CNN is sharing its latest research findings on sea urchins with you to help you understand what they mean and how they’re affecting our planet.
We’ve selected three recent scientific research papers that shed some light on the topic.
Read on for the results.1.
“Benthic-derived Oxygen” is a new term that means oxygen from the deep ocean or the atmosphere that can survive for up to two weeks in a saltwater environment.
It’s a useful term for the oceanic crust and is important to understanding how ocean water can change as it ages.
The term is used in a few different ways, but in this case it refers to a type of oxygen found in seawater and crusts, not to the deep sea itself.
Scientists have known for a while that oxygen in seawaters is a primary driver of urchin populations, and this finding supports that view.2.
“The Effect of a Climate-Related Change on the Emergence of a new and potentially larger-than-expected marine biodiversity hotspot in the Southern Ocean” by Robert R. Riggs, a researcher at the Woods Hole Oceanographic Institution, is the latest paper to show that the global warming that has been occurring since the mid-2000s has caused a dramatic shift in the shape of the deep-sea environment.
Riggs found that the changes have caused the distribution of species to change dramatically.
“What we’re seeing is the extinction of species that we’ve known existed for hundreds of millions of years,” Riggs said in a statement.
“Tidal Waves of Carbon” by Kevin R. Hargrove and colleagues is another recent study that looks at the relationship between carbon dioxide and water temperatures in the deep waters of the Southern Hemisphere.
Carbon dioxide is a potent greenhouse gas and can lead to changes in the water chemistry that cause a rapid warming or cooling of the water.
As ocean water warms, it expands and expands, and as the water warps, it cools.
The researchers found that this is what’s happening in the region right now, with the warming and cooling occurring in the oceans that are currently warmest.
The researchers believe that this process is causing an “ecosystemic feedback” of warming water that is altering the distribution and composition of ocean life.4.
“A Novel Model for Oceanic Biodiversity Assessment” by Peter C. J. Jones and colleagues at the University of Hawaii is a recent paper that examines the relationship among marine and terrestrial biodiversity in the Pacific and its interactions with climate.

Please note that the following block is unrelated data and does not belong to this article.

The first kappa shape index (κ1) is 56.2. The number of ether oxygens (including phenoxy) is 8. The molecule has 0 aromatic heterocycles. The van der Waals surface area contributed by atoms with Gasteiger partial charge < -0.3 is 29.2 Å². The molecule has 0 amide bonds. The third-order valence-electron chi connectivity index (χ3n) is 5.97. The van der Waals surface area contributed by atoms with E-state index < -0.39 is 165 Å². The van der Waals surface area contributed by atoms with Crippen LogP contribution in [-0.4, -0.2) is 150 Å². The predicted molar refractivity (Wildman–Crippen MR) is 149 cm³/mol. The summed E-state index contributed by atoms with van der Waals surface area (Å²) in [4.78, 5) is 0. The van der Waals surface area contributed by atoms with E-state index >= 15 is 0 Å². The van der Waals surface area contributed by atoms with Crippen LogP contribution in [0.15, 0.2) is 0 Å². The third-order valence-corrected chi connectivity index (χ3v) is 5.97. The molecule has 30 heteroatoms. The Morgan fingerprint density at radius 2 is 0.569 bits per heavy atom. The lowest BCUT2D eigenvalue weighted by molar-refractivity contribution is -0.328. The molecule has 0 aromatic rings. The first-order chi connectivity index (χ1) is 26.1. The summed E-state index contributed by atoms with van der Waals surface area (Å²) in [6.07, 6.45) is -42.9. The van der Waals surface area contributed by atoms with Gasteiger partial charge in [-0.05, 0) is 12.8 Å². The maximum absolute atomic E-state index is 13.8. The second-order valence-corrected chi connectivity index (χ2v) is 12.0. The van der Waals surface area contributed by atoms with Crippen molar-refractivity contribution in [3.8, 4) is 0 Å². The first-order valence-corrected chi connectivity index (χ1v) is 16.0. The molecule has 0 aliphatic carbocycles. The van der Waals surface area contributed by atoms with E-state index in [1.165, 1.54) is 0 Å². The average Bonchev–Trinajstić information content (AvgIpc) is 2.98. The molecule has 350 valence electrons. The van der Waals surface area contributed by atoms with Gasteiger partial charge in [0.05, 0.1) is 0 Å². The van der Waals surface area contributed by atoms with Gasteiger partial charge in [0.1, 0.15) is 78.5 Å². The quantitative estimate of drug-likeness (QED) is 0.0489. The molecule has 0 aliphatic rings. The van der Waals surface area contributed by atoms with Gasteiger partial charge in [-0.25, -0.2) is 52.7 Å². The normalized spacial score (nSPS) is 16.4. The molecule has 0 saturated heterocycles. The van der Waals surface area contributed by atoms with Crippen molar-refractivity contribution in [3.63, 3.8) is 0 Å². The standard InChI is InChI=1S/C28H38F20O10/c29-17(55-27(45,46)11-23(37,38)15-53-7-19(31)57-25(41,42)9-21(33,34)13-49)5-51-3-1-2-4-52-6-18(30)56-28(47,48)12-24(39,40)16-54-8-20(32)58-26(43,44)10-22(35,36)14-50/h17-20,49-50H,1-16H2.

They found that a significant portion of the ocean’s biodiversity is in the shallow seas.
Jones’ team found that “the most threatened marine species in the world are found in the bottom-water abyssal, deep-water and deep-saline environments, with a large portion of biodiversity in deep- and shallow-water habitats.”5.
“An Assessment of the Effect of Oceanic Change on Coastal Marine Life in the South Atlantic Ocean” is an analysis of coral bleaching in the Caribbean Sea.
This is a phenomenon where coral is dying and dying and bleaching is occurring in other areas of the Atlantic Ocean.
Scientists don’t know exactly what is causing the bleaching, but it is happening.
It is being driven by global warming.
It affects the timing of coral growth, which has a major impact on the timing and intensity of bleaching events, and it affects how much coral is eaten by predators.
“What Does the ‘Sea-Level Rise’ Mean for the South Pole?” by Michael W. G. Dye and colleagues from the University for Southern Research in Cape Town, South Africa, is an interesting paper that addresses some of the issues raised in the “Sea-level rise” paper by the Intergovernmental Panel on Climate Change (IPCC).
Dye’s research found that sea level rise could lead to a number of impacts on ecosystems in the Antarctic Peninsula, particularly in the Beaufort Sea and Ross Sea, which have historically been particularly vulnerable to climate change.7.
“How Climate Change is Changing the Coral Biodome” by James F. Smith and colleagues in the United States finds that coral bleached shells in the Great Barrier Reef have caused more coral die-offs than ever before in history.
This was a long-term trend that scientists had not expected.
Smith and his colleagues believe that the bleached coral could be linked to a warming climate, and that bleaching has been happening at a rate faster than expected.8.
“Coastal Sea-Level Impact” by Kathryn E. Clark and colleagues, a collaboration between NOAA and the U.S. Geological Survey, is another paper that looks into the effects of global warming on the Southern Atlantic and Antarctic seas.
Sea-level is rising because of global climate change, which is also the reason for the sea-level increase that is happening in places like Florida.9.